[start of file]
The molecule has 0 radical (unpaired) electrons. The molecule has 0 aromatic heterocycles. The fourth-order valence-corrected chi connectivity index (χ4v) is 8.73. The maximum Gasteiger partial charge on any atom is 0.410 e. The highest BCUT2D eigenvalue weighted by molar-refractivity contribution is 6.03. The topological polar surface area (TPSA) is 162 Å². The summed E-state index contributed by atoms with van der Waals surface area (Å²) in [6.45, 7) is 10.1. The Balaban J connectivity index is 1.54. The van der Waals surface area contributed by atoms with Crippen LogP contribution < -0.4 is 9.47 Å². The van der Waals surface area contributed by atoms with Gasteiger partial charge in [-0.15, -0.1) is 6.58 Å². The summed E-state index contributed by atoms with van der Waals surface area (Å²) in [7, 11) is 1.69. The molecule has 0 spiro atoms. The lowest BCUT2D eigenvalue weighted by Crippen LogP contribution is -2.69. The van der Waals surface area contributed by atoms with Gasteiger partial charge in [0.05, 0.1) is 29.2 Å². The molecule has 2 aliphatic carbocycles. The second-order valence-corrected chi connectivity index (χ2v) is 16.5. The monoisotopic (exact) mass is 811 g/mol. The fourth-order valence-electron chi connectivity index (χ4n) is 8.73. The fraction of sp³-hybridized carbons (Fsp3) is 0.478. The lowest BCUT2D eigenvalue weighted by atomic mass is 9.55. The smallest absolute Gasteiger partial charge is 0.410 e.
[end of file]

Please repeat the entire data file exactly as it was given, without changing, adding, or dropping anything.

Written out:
The molecule has 0 radical (unpaired) electrons. The molecule has 0 aromatic heterocycles. The fourth-order valence-corrected chi connectivity index (χ4v) is 8.73. The maximum Gasteiger partial charge on any atom is 0.410 e. The highest BCUT2D eigenvalue weighted by molar-refractivity contribution is 6.03. The topological polar surface area (TPSA) is 162 Å². The summed E-state index contributed by atoms with van der Waals surface area (Å²) in [6.45, 7) is 10.1. The Balaban J connectivity index is 1.54. The van der Waals surface area contributed by atoms with Crippen LogP contribution < -0.4 is 9.47 Å². The van der Waals surface area contributed by atoms with Gasteiger partial charge in [-0.15, -0.1) is 6.58 Å². The summed E-state index contributed by atoms with van der Waals surface area (Å²) in [7, 11) is 1.69. The molecule has 0 spiro atoms. The lowest BCUT2D eigenvalue weighted by Crippen LogP contribution is -2.69. The van der Waals surface area contributed by atoms with Gasteiger partial charge in [0.05, 0.1) is 29.2 Å². The molecule has 2 aliphatic carbocycles. The second-order valence-corrected chi connectivity index (χ2v) is 16.5. The monoisotopic (exact) mass is 811 g/mol. The fourth-order valence-electron chi connectivity index (χ4n) is 8.73. The fraction of sp³-hybridized carbons (Fsp3) is 0.478. The lowest BCUT2D eigenvalue weighted by atomic mass is 9.55. The smallest absolute Gasteiger partial charge is 0.410 e.